Bird Imagery In Portrait Of The Artist

8 August 2017

As A Young Man Essay, Research Paper

Bird Imagery in A Portrait of the Artist as a Young Man

The plants of twentieth-century Irish author James Joyce resound

vividly with a alone humanity and mastermind. His novel, A Portrait of the

Artist as a Young Man, published in 1916, is a convincing journey through

the interior head and spirit of Stephen Dedalus. Portrayed with unbelievable

eloquence and pragmatism, imagination guides the reader through the fleet current of

growing touchable in the juvenile hero. Above all heavy imagination in the novel

is the repeating bird motive. Joyce uses birds to finally associate Stephen to

the Daedelus myth of the? hawklike adult male ; ? nevertheless, these images besides

represent Stephen? s day-to-day experiences, and hankering for true freedom

( page169 ) . By utilizing imagination of birds as threatening, images of beauty, and

images of flight, the reader can unite the work and better understand

Stephen? s disruptive journey through life.

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The opening scene of Chapter one portrays a conversation between

a really immature Stephen and Dante, Stephen? s nursemaid. She scolds him for an

unconventional idea, warning him that? the bird of Joves will come and draw

out [ your ] eyes? ( 8 ) . This evidently in writing image suggests to Stephen the

endangering presence of bird of Joves that are minding all his ideas. Joyce? s

color with such ghastly imagination has a existent consequence on Stephen ; he

repetitions Dante? s cautiousness in his childish vocal, intonation: ? Pull out his eyes,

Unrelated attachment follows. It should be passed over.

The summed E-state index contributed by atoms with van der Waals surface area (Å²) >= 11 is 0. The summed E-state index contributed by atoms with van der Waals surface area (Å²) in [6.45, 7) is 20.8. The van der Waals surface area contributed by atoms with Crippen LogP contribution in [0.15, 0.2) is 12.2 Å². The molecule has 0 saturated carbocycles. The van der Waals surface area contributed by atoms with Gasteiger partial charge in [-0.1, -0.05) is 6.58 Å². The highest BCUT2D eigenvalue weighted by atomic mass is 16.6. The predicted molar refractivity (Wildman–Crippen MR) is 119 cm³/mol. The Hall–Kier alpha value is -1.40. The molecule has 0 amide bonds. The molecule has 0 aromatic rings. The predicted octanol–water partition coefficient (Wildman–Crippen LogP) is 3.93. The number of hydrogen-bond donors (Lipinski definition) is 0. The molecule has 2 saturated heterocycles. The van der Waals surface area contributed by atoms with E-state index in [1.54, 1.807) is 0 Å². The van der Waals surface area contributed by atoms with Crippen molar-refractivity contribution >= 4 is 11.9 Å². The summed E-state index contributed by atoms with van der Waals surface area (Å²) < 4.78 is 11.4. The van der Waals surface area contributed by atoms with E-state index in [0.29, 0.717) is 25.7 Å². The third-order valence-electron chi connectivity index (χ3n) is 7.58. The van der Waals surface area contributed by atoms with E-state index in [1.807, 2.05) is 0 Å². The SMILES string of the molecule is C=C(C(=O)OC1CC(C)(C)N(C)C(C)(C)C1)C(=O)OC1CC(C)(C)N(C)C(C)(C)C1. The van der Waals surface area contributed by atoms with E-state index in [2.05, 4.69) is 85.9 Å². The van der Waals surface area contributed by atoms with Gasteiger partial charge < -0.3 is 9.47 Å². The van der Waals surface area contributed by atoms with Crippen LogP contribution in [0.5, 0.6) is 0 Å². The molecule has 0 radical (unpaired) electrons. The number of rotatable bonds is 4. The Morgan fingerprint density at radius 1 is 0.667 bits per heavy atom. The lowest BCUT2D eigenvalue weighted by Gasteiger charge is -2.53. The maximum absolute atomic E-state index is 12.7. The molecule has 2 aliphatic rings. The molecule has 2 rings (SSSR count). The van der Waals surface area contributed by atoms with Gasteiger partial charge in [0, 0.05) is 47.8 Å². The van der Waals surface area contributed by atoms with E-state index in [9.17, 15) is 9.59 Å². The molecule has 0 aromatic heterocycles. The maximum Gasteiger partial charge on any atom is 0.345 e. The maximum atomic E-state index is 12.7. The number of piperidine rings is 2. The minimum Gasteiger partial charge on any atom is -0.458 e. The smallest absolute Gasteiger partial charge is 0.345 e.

Apologize? ( 8 ) . A playful, yet sensitive Stephen must instantly conform

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even his guiltless irregular actions in fright of the threatening apparition

bird of Joves to salvage the effects they will convey. His ideas are

threatened once more by birds when he meets an familiarity named Heron

when walking down a dark street. Stephen instantly notes the peculiar

image of Heron? s? bird face every bit good as a bird? s name? ( 76 ) . Through

descriptive images of Heron? s? nomadic face, beaked like a bird? s? and his

? close set outstanding eyes which were light and inexpressive, ? Joyce

enables the reader to non merely visualize his birdlike features but besides

adds penetration to Stephen? s ideas toward his unchaste equals ( 76 ) . Heron

twits Stephen, sarcastically calling him a? theoretical account young person? who? doesn? T

coquette and doesn? T darn anything or curse all? ( 76 ) . This blazing comment by

the bird-like male child is an obvious verbal menace to Stephen? s character.

Continued as Heron and his friend viscously chide Stephen for his

esteem for Byron? s poesy, Joyce? s bird imagination bears in this scene a

restraint of Stephen? s singularity by endangering his self-expression.

As Stephen mentally develops in the patterned advance of the novel, he